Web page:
Andrew Bird’s New Album More Lullaby Than Wake-Up Music

Julia Hubay, Staff Writer

The newest album from Andrew Bird, Break It Yourself, was released this past week on Tuesday, March 6. As a lover of Bird’s earlier work, with its beautiful instrumentation and playfulness with words, I was anxiously anticipating its arrival.

As I began to listen to the first few tracks of the album, I found myself underwhelmed. The Bird that I knew and loved was constantly going somewhere slightly different with his music, drawing influences from jazz, bluegrass and classical sounds. I expected this album to go in a new direction, while still being unmistakably Bird, full of whistling and witty lyrics. Unfortunately I had difficulty finding an evolution in the sound.

Unwilling to give up on an artist I admired so much, I listened to the album repeatedly, struggling to find the artistic vision that he was exploring with Break It Yourself. As it turns out, the album is one that needs to be listened to repeatedly: Its beauty is slowly revealed with each successive experience of the subtle songwriting.

The album begins with a twangy and lilting song, “Desperation Breeds,” which has a distinct nostalgic feel. It starts with muffled, distant vocals, and the whole song sounds like a slippery memory that you are trying to hold onto, beautiful but transient. This understated song is an appropriate introduction to the rest of the album, which at times sounds like a soundtrack of memories, complete with sounds of a cooing baby and the summery drone of crickets.

Overall, the mood of the album is much more subdued than that of Bird’s previous albums. The sharp wit and speedy references to his past work are missing from the lyrics of this album. The lines of most of the songs are rather straightforward, and the metaphors are much less evocative than those in his previous songwriting.

The subjects of the songs on *Break It Yourself * are still beautiful, but a bit less unique. On “Near Death Experience,” Bird sings, “We’ll dance like cancer survivors, like we’re grateful simply to be alive.” A powerful sentiment, but one that has certainly been heard before, and Bird doesn’t really add anything new to the idea on this track. The listener is left feeling unsatisfied. Where is Bird’s poetry?

Break It Yourself is a more meditative album for Bird when compared to The Mysterious Production of Eggs or Noble Beast. The sound of the songs is cohesive, exploring slower, subdued melodies and subjects that are widely relatable. However, some of Bird’s charm is lost with this transition to more immediately recognizable subjects; his ability to pinpoint a peculiar experience and convey it in a way that is charmingly funny without undermining its seriousness is truly unique.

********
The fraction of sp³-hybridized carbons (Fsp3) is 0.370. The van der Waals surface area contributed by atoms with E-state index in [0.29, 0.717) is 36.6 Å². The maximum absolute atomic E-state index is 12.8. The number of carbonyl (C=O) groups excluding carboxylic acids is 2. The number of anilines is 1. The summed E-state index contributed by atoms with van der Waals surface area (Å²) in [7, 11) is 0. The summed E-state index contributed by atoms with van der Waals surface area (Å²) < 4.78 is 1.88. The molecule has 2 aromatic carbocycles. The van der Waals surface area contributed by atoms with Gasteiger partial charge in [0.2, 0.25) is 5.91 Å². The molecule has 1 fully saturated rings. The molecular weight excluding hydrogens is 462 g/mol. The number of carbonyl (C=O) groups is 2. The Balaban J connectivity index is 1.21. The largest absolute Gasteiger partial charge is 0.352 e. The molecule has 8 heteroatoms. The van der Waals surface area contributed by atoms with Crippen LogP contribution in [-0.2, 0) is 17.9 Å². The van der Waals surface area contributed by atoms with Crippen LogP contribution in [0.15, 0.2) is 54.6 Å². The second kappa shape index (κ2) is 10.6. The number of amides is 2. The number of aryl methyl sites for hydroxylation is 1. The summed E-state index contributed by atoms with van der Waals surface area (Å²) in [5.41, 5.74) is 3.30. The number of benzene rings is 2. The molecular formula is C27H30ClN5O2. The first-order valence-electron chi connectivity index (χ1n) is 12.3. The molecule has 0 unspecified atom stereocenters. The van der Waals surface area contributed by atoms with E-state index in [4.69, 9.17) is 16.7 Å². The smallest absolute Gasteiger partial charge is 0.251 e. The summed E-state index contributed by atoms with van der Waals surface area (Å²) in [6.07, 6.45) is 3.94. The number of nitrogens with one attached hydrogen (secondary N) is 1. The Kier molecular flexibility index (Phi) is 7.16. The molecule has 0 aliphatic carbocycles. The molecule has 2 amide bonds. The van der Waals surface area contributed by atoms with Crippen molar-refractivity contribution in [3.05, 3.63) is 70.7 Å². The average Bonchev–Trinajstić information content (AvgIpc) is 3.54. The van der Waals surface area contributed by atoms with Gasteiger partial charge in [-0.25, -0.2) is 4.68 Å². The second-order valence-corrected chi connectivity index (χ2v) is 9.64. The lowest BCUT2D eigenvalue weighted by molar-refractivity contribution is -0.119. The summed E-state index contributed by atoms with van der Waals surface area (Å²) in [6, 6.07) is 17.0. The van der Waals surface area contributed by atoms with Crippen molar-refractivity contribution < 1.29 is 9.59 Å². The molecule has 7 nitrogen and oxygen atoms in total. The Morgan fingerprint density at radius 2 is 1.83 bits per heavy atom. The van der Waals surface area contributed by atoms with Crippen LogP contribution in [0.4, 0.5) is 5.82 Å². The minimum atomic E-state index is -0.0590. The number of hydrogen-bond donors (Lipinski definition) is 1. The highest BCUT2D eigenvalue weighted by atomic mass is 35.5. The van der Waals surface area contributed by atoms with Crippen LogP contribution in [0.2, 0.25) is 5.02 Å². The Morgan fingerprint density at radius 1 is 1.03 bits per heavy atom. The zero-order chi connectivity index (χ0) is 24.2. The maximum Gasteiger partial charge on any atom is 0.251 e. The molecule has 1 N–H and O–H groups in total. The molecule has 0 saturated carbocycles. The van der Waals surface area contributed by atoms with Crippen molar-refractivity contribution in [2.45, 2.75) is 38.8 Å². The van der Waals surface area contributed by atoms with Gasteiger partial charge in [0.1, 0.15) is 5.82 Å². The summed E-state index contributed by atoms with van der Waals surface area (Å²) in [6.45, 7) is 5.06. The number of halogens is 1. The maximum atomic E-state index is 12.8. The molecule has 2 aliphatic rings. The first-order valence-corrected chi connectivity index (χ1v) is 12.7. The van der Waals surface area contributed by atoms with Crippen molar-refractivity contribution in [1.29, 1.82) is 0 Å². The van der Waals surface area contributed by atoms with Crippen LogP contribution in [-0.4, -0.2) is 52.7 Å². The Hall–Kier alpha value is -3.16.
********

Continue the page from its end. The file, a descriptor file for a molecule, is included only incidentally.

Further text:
In spite of the shortcomings of the album, it is exquisitely beautiful. If you listen to it expecting to be challenged with references to diverse fields of knowledge and innovations in songwriting, you may be disappointed. This is not a peppy album; it requires intense focus and cannot be fully appreciated if listened to in a cursory way.

The music does demonstrate some evolution in Bird’s style, showing Celtic influences in the fiddle on tracks like “Danse Caribe” and “Orpheo Looks Back.” Perhaps the album is not as catchy at first because it is much more focused on the shifting of musical lines than the clever words, for which Bird is well-known. But intense listening to the complicated instrumentation on tracks like “Lazy Projector” and “Sifters” reminds the listener of Bird’s talent and vision.

Break It Yourself concludes with two tracks of exquisite beauty. Over eight minutes long, and largely instrumental, “Hole in the Ocean” is a haunting song that overwhelms with the emotion of the music. Similarly, “Belles” picks up some of the threads from the rest of the album like repetition of lines and meditation on quiet sounds before fading away in a soothing lullaby. Don’t listen to Break It Yourself when you are sleepy, because its subtle beauty deserves and requires your full attention.